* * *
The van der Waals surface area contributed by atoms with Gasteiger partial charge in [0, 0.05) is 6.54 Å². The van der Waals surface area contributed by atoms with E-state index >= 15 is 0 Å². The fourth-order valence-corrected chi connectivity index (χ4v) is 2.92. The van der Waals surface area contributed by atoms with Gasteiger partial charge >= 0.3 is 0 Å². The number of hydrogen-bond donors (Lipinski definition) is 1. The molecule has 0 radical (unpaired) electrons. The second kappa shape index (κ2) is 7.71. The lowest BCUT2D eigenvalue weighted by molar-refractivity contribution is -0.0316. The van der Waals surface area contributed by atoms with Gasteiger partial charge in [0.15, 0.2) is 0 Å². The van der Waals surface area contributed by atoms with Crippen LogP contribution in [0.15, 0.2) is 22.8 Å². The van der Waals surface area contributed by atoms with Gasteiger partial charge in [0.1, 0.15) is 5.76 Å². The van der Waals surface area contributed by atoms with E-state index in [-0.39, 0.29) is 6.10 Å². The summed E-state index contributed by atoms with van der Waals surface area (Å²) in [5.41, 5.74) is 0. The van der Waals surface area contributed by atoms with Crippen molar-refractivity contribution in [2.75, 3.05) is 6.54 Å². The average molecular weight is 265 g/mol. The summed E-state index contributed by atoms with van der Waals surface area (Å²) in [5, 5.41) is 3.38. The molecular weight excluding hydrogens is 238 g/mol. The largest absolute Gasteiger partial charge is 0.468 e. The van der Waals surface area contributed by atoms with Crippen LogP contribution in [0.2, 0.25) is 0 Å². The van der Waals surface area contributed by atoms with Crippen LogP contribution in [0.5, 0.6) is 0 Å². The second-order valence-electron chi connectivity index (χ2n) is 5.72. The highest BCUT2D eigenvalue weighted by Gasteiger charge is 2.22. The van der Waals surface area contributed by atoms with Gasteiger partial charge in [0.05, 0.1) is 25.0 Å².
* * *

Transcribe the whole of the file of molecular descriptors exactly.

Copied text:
The van der Waals surface area contributed by atoms with Gasteiger partial charge in [0, 0.05) is 6.54 Å². The van der Waals surface area contributed by atoms with E-state index >= 15 is 0 Å². The fourth-order valence-corrected chi connectivity index (χ4v) is 2.92. The van der Waals surface area contributed by atoms with Gasteiger partial charge >= 0.3 is 0 Å². The number of hydrogen-bond donors (Lipinski definition) is 1. The molecule has 0 radical (unpaired) electrons. The second kappa shape index (κ2) is 7.71. The lowest BCUT2D eigenvalue weighted by molar-refractivity contribution is -0.0316. The van der Waals surface area contributed by atoms with Gasteiger partial charge in [0.15, 0.2) is 0 Å². The van der Waals surface area contributed by atoms with Crippen LogP contribution in [0.15, 0.2) is 22.8 Å². The van der Waals surface area contributed by atoms with Gasteiger partial charge in [0.1, 0.15) is 5.76 Å². The van der Waals surface area contributed by atoms with E-state index in [-0.39, 0.29) is 6.10 Å². The summed E-state index contributed by atoms with van der Waals surface area (Å²) in [5.41, 5.74) is 0. The van der Waals surface area contributed by atoms with Crippen molar-refractivity contribution in [2.75, 3.05) is 6.54 Å². The average molecular weight is 265 g/mol. The summed E-state index contributed by atoms with van der Waals surface area (Å²) in [5, 5.41) is 3.38. The molecular weight excluding hydrogens is 238 g/mol. The largest absolute Gasteiger partial charge is 0.468 e. The van der Waals surface area contributed by atoms with Crippen LogP contribution in [0.2, 0.25) is 0 Å². The van der Waals surface area contributed by atoms with Crippen LogP contribution in [0.5, 0.6) is 0 Å². The second-order valence-electron chi connectivity index (χ2n) is 5.72. The highest BCUT2D eigenvalue weighted by Gasteiger charge is 2.22. The van der Waals surface area contributed by atoms with Gasteiger partial charge in [0.05, 0.1) is 25.0 Å².